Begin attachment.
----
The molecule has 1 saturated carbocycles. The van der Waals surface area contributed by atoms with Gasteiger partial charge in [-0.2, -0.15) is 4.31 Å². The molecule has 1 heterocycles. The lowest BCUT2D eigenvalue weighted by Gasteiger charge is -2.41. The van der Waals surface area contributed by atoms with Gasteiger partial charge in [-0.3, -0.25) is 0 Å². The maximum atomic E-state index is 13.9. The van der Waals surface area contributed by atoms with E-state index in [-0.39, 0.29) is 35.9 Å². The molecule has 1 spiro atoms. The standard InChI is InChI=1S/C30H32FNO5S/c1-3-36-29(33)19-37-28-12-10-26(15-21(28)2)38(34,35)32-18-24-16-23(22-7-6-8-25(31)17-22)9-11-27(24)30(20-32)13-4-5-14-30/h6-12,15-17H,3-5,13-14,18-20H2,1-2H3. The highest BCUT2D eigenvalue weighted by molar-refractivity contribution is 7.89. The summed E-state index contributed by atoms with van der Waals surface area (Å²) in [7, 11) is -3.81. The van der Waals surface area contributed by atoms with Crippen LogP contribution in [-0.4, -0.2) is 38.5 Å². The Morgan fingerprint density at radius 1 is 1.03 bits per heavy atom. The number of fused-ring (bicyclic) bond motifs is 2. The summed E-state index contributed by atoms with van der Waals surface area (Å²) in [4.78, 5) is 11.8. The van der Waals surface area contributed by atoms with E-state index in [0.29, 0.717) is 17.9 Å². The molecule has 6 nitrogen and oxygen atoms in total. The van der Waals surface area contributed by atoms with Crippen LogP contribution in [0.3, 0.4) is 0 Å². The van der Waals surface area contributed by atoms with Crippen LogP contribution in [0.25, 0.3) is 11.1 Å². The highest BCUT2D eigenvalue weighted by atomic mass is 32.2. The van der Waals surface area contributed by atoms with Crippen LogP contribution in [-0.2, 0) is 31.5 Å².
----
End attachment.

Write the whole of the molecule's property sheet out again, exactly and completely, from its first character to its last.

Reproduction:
The molecule has 1 saturated carbocycles. The van der Waals surface area contributed by atoms with Gasteiger partial charge in [-0.2, -0.15) is 4.31 Å². The molecule has 1 heterocycles. The lowest BCUT2D eigenvalue weighted by Gasteiger charge is -2.41. The van der Waals surface area contributed by atoms with Gasteiger partial charge in [-0.3, -0.25) is 0 Å². The maximum atomic E-state index is 13.9. The van der Waals surface area contributed by atoms with E-state index in [-0.39, 0.29) is 35.9 Å². The molecule has 1 spiro atoms. The standard InChI is InChI=1S/C30H32FNO5S/c1-3-36-29(33)19-37-28-12-10-26(15-21(28)2)38(34,35)32-18-24-16-23(22-7-6-8-25(31)17-22)9-11-27(24)30(20-32)13-4-5-14-30/h6-12,15-17H,3-5,13-14,18-20H2,1-2H3. The highest BCUT2D eigenvalue weighted by molar-refractivity contribution is 7.89. The summed E-state index contributed by atoms with van der Waals surface area (Å²) in [7, 11) is -3.81. The van der Waals surface area contributed by atoms with Crippen LogP contribution in [-0.4, -0.2) is 38.5 Å². The Morgan fingerprint density at radius 1 is 1.03 bits per heavy atom. The number of fused-ring (bicyclic) bond motifs is 2. The summed E-state index contributed by atoms with van der Waals surface area (Å²) in [4.78, 5) is 11.8. The van der Waals surface area contributed by atoms with E-state index in [0.29, 0.717) is 17.9 Å². The molecule has 6 nitrogen and oxygen atoms in total. The van der Waals surface area contributed by atoms with Crippen LogP contribution in [0.3, 0.4) is 0 Å². The van der Waals surface area contributed by atoms with Crippen LogP contribution in [0.25, 0.3) is 11.1 Å². The highest BCUT2D eigenvalue weighted by atomic mass is 32.2. The van der Waals surface area contributed by atoms with Crippen LogP contribution in [-0.2, 0) is 31.5 Å².